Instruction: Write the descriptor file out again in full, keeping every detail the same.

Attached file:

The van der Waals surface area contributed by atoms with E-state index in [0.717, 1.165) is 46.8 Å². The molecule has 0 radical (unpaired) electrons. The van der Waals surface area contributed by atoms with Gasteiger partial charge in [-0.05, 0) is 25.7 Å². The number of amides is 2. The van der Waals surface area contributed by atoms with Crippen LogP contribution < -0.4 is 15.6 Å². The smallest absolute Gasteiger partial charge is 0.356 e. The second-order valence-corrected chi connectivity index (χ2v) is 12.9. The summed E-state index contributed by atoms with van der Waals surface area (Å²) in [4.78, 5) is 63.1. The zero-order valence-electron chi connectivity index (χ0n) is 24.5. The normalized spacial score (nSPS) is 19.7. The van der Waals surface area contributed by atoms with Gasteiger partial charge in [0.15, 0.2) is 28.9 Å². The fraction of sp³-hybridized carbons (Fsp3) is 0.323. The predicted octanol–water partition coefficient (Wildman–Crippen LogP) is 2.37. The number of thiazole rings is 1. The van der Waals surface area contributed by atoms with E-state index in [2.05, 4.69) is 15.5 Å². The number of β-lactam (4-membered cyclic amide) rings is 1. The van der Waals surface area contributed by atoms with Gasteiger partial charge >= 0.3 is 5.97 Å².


The van der Waals surface area contributed by atoms with E-state index in [0.717, 1.165) is 46.8 Å². The molecule has 0 radical (unpaired) electrons. The van der Waals surface area contributed by atoms with Gasteiger partial charge in [-0.05, 0) is 25.7 Å². The number of amides is 2. The van der Waals surface area contributed by atoms with Crippen LogP contribution < -0.4 is 15.6 Å². The smallest absolute Gasteiger partial charge is 0.356 e. The second-order valence-corrected chi connectivity index (χ2v) is 12.9. The summed E-state index contributed by atoms with van der Waals surface area (Å²) in [4.78, 5) is 63.1. The zero-order valence-electron chi connectivity index (χ0n) is 24.5. The normalized spacial score (nSPS) is 19.7. The van der Waals surface area contributed by atoms with Gasteiger partial charge in [0.15, 0.2) is 28.9 Å². The fraction of sp³-hybridized carbons (Fsp3) is 0.323. The predicted octanol–water partition coefficient (Wildman–Crippen LogP) is 2.37. The number of thiazole rings is 1. The van der Waals surface area contributed by atoms with E-state index in [2.05, 4.69) is 15.5 Å². The number of β-lactam (4-membered cyclic amide) rings is 1. The van der Waals surface area contributed by atoms with Gasteiger partial charge >= 0.3 is 5.97 Å².